NVIDIA GeForce GTX 690 Review: Ultra Expensive, Ultra Rare, Ultra Fastby Ryan Smith on May 3, 2012 9:00 AM EST
With the GTX 590 NVIDIA found themselves with a bit of a PR problem. Hardcore overclockers had managed to send their GTX 590s to a flaming death, which made the GTX 590 look bad and required that NVIDIA lock down all voltage control so that no one else could repeat the feat. The GTX 590 was a solid card at stock, but NVIDIA never designed it for overvolting, and indeed I’m not sure you could even say it was designed for overclocking since it was already running at a 365W TDP.
Since that incident NVIDIA has taken a much harder stance on overvolting, which we first saw with the GTX 680. The reference GTX 680 could not be overvolted, with voltage options limited to whatever voltage the top GPU boost bin used (typically 1.175v). This principle will be continuing with the GTX 690; there will not be any overvolting options.
However this is not to say that the GTX 690 isn’t built for overclocking. The GTX 680 still has some overclocking potential thanks to some purposeful use of design headroom, and the GTX 690 is going to be the same story. In fact it’s much the same story as with AMD’s Radeon HD 5970 and 6990, both of which shipped in configurations that kept power consumption at standard levels while also offering modes that unlocked overclocking potential in exchange for greater power consumption (e.g. AWSUM). As we’ve previously mentioned the GTX 690 is designed to be able to handle up to 375W even though it ships in a 300W configuration, and that 75W is our overclocking headroom.
NVIDIA will be exposing the GTX 690’s overclocking options through a combination of power targets and clock offsets, just as with the GTX 680. This in turn means that the GTX 690 effectively has two overclocking modes:
- Power target overclocking. By just raising the power target (max +35%) you can increase how often the GTX 690 can boost and how frequently it can hit its max boost bin. By adjusting the power target performance will only increase in games/applications that are being held back by NVIDIA’s power limiter, but in return this is easy mode overclocking as all of the GPU boost bins are already qualified for stability. In other words, this is the GTX 690’s higher performance, higher power 375W mode.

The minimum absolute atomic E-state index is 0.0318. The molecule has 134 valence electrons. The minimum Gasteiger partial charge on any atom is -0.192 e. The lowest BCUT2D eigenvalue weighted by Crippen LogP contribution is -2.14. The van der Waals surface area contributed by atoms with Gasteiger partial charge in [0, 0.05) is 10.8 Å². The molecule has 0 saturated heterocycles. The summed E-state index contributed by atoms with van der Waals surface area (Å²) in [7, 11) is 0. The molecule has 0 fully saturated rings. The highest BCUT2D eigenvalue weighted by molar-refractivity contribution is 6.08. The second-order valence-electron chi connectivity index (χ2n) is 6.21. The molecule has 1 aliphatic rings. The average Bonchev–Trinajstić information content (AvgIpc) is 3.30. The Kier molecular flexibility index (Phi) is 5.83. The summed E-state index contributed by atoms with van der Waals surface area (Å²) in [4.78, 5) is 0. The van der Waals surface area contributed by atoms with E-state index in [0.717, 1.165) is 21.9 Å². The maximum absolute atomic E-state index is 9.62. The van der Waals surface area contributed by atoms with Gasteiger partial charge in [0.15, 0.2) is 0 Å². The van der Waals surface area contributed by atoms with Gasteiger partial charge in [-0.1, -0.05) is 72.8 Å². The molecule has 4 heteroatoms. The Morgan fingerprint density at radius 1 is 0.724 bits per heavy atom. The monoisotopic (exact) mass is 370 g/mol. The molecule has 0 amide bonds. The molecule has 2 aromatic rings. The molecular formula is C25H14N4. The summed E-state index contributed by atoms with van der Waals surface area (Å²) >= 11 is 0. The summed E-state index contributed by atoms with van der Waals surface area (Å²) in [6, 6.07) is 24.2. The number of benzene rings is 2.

- Power target + offset overclocking. By using clock offsets it’s possible to further raise the performance of the GTX 690, and to do so across all games and applications. The lack of overvolting support means that there isn’t a ton of headroom for the offset, but as it stands NVIDIA’s clocks are conservative for power purposes and Kepler is clearly capable of more than 915MHz/1019MHz. This of course will require testing for stability, and it should be noted that because NVIDIA’s GPU boost bins already go so high over the base clock that it won’t take much to be boosting into 1.2GHz+.
NVIDIA’s goal with the GTX 690 was not just to reach GTX 680 SLI performance, but also match the GTX 680’s overclocking capabilities. We’ll get to our full results in our overclocking performance section, but for the time being we’ll leave it at this: we hit 1040MHz base, 1183MHz boost, and 7GHz memory on our GTX 690; even without overvolting it’s a capable overclocker.